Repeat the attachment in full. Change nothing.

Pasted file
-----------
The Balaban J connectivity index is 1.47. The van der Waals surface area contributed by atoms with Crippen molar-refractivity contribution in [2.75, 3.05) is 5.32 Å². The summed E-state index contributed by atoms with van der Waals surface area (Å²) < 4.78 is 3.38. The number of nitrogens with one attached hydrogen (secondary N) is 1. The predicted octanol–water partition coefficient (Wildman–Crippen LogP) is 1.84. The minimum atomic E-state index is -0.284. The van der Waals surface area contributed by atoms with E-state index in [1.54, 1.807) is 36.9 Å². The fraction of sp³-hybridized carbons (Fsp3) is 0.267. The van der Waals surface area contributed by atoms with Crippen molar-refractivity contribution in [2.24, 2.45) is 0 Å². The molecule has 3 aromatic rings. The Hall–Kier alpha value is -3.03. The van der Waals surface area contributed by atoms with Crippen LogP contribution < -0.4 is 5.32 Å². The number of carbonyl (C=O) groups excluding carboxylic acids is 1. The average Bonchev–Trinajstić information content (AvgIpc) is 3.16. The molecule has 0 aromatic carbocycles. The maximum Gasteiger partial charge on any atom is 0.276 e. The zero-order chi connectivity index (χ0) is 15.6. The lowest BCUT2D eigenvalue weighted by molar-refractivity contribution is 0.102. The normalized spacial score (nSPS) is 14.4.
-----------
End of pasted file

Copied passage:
The Balaban J connectivity index is 1.47. The van der Waals surface area contributed by atoms with Crippen molar-refractivity contribution in [2.75, 3.05) is 5.32 Å². The summed E-state index contributed by atoms with van der Waals surface area (Å²) < 4.78 is 3.38. The number of nitrogens with one attached hydrogen (secondary N) is 1. The predicted octanol–water partition coefficient (Wildman–Crippen LogP) is 1.84. The minimum atomic E-state index is -0.284. The van der Waals surface area contributed by atoms with E-state index in [1.54, 1.807) is 36.9 Å². The fraction of sp³-hybridized carbons (Fsp3) is 0.267. The van der Waals surface area contributed by atoms with Crippen molar-refractivity contribution in [2.24, 2.45) is 0 Å². The molecule has 3 aromatic rings. The Hall–Kier alpha value is -3.03. The van der Waals surface area contributed by atoms with Crippen LogP contribution < -0.4 is 5.32 Å². The number of carbonyl (C=O) groups excluding carboxylic acids is 1. The average Bonchev–Trinajstić information content (AvgIpc) is 3.16. The molecule has 0 aromatic carbocycles. The maximum Gasteiger partial charge on any atom is 0.276 e. The zero-order chi connectivity index (χ0) is 15.6. The lowest BCUT2D eigenvalue weighted by molar-refractivity contribution is 0.102. The normalized spacial score (nSPS) is 14.4.